Apoptosis in Haematopoietic progenitors

 

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dc.contributor.advisor Greenberg, Jacquie en_ZA
dc.contributor.author Rossouw, Sophia Catherine en_ZA
dc.date.accessioned 2014-07-28T14:57:49Z
dc.date.available 2014-07-28T14:57:49Z
dc.date.issued 2009 en_ZA
dc.identifier.citation Rossouw, S. 2009. Apoptosis in Haematopoietic progenitors. University of Cape Town. en_ZA
dc.identifier.uri http://hdl.handle.net/11427/3179
dc.description.abstract Introduction: Intracranial pressure (ICP) monitoring is a cornerstone of care for patients with severe traumatic brain injury (TBI). The primary goal of ICP treatment is to preserve brain oxygenation, and since brain oxygenation is usually not measured, the control of ICP is used as a surrogate marker. However studies indicating that cerebral hypoxia/ischemia may occur in the face of adequate ICP and cerebral perfusion pressure (CPP) suggest that the interaction between ICP and brain oxygenation is poorly understood and warrants further investigation. This is of particular importance in the context of children in whom the interpretation of relationships between intracranial factors is even more complex due to changing physiological norms with age. To date little scientific data exists in children and treatment threshold values are often extrapolated from adult guidelines. This study aims to better understand the relationship between ICP and brain oxygenation measured as brain tissue oxygen tension (PbtO2) in a large paediatric cohort suffering from severe TBI. Specifically analysis 1) investigated ICP and PbtO2 profiles over time following TBI, 2) examined the relationship between ICP and PbtO2 from time-linked paired observations, 3) explored various critical thresholds for ICP and PbtO2, and 4) interrogated digital data trends depicting the relationship between ICP and PbtO2. The level of agreement between hourly recorded and high frequency electronic data for ICP and PbtO2 was also evaluated. Method: Paired ICP and PbtO2 data from 75 children with severe TBI were tested with correlation and regression. Additional analyses controlled for mean arterial pressure (MAP), arterial partial pressure of oxygen (PaO2), CPP, arterial partial pressure of carbon dioxide (PaCO2) and haemoglobin (Hb) using multivariate logistic regression analysis and general estimating equations. Various thresholds for ICP were examined; these included age-related thresholds to account for the potential influence of age. Receiver-operating curves (ROCs) were used to graphically demonstrate the relationships between various thresholds of ICP and various definitions of low PbtO2. These were constructed for pooled and individual patient data. Interrogation of electronically recorded data allowed for case illustrations examining the relationship between ICP and PbtO2 at selected time points. Hourly and electronic data were compared using Bland and Altman plots and by contrasting the frequency of ICP and PbtO2 perturbations recorded with each system. 5 Result: Analyses using over 8300 hours of paired observations revealed a weak relationship between ICP and PbtO2, with an initially positive but weak slope (r = 0.05) that trended downwards only at higher values of ICP. Controlling for inter-individual differences, as well as MAP, CPP, PaO2, PaCO2 and Hb did not strengthen this association. This poor relationship was further reflected in the examination of threshold ICP values with ROCs, no singular critical ICP threshold for compromised brain oxygenation was discernible. Using age-based thresholds did not improve this relationship and individual patient ROCs demonstrated inter-individual heterogeneity in the relationship between ICP and PbtO2. However, it was clear that in individual patients ICP did exhibit a strong negative relationship with PbtO2 at particular time points, but various different relationships between the 2 variables were also demonstrated. A high level of agreement was found between hourly and electronic data. Conclusion: These results suggest that the relationship between ICP and PbtO2 is highly complex. Although the relationship in individual children at specific time points may be strong, pooled data for the entire cohort of patients, and even for individual patients, suggest only a weak relationship. This is likely because several other factors affect PbtO2 outside of ICP, and some factors affect both independently of each other. These results suggest that more study should be directed at optimising ICP thresholds for treatment in children. The use of complimentary monitoring modalities may assist in this task. Depending on the adequacy of measures of brain perfusion, metabolism or oxygenation, it is possible that targeting a range of ICP values in individual patients may be appropriate; however this would require detailed investigation. en_ZA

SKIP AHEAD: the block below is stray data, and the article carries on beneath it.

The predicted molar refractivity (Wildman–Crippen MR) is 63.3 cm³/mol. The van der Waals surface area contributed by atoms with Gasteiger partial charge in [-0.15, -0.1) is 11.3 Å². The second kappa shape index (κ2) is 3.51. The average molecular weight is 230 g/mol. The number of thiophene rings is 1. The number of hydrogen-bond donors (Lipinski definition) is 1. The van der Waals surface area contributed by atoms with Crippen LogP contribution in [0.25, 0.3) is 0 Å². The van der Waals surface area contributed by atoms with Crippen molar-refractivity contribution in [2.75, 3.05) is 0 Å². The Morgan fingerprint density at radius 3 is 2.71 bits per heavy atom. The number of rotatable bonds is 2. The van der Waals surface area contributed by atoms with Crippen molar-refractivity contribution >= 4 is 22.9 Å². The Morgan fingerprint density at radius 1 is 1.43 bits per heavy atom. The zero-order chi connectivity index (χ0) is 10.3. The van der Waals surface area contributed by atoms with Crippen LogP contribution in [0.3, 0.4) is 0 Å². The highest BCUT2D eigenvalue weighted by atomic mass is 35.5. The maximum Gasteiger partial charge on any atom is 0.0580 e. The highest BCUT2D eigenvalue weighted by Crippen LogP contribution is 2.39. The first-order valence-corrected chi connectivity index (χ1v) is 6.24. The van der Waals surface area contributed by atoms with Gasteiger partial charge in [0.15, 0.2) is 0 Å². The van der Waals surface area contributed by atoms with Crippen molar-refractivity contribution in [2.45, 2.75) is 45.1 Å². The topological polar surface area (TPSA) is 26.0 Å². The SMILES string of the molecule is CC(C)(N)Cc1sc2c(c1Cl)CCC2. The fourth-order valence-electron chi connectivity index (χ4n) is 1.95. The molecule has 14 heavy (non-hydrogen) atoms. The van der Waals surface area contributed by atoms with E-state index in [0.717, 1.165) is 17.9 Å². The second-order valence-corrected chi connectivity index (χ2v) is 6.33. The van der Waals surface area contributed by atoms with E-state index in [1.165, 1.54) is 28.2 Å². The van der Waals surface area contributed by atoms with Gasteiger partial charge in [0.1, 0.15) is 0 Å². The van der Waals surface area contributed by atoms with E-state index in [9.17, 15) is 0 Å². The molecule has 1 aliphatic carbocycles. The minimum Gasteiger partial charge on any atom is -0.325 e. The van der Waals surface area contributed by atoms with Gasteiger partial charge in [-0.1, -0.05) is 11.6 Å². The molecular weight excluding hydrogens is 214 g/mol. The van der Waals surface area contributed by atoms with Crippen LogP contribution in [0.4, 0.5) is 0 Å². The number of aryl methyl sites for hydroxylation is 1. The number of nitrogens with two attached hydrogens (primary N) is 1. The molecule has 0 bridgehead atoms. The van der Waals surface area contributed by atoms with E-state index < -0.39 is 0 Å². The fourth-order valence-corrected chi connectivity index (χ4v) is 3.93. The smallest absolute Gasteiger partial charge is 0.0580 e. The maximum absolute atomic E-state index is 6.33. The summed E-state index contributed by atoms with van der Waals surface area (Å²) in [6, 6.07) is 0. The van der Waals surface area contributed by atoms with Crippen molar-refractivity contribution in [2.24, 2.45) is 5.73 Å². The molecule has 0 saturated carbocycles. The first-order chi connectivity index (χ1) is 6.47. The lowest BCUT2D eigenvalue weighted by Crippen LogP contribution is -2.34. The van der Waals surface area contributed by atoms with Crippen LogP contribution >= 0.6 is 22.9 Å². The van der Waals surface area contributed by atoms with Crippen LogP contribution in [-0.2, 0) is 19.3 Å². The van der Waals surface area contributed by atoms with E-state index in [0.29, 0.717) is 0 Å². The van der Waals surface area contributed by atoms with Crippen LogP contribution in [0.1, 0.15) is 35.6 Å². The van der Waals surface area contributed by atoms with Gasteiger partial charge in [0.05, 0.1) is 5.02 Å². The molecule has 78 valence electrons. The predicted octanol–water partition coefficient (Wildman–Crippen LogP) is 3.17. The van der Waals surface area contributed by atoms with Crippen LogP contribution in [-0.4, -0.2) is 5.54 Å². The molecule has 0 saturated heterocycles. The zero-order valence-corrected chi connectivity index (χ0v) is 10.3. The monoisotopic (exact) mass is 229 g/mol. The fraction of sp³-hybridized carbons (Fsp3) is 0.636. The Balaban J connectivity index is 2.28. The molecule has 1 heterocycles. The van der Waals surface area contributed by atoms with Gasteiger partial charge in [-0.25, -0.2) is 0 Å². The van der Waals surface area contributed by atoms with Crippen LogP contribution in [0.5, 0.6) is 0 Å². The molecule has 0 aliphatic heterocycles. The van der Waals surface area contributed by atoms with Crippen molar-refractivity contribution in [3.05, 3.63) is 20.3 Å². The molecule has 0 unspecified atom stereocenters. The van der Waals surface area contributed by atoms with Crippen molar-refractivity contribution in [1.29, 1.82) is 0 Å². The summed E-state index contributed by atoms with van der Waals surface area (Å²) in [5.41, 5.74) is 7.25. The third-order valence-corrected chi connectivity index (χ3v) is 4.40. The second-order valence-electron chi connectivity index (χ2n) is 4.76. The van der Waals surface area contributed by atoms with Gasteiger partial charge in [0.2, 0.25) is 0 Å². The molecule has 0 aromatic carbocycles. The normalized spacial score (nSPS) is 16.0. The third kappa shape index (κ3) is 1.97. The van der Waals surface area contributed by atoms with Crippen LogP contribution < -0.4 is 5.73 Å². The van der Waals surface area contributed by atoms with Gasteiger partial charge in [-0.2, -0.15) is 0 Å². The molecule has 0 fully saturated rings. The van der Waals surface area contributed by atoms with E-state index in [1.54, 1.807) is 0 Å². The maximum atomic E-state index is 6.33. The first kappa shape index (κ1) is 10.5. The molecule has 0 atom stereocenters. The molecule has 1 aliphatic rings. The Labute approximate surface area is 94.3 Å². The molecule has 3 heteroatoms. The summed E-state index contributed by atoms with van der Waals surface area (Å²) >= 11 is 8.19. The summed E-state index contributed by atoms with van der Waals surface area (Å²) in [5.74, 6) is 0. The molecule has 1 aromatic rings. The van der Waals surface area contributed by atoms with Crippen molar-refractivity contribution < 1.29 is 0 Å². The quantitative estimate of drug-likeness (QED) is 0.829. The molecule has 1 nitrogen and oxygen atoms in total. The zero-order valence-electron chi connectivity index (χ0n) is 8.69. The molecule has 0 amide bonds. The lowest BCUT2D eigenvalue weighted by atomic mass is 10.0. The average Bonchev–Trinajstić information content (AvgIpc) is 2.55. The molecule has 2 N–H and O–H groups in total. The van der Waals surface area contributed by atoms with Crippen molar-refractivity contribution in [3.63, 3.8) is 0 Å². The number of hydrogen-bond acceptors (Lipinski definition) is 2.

dc.subject.other Medicine en_ZA
dc.title Apoptosis in Haematopoietic progenitors en_ZA
dc.type Thesis / Dissertation en_ZA
uct.type.publication Research en_ZA
uct.type.resource Thesis en_ZA
dc.publisher.institution University of Cape Town
dc.publisher.faculty Faculty of Health Sciences en_ZA
dc.publisher.department Department of Clinical Laboratory Sciences en_ZA
dc.type.qualificationlevel Masters en_ZA
uct.type.filetype Text
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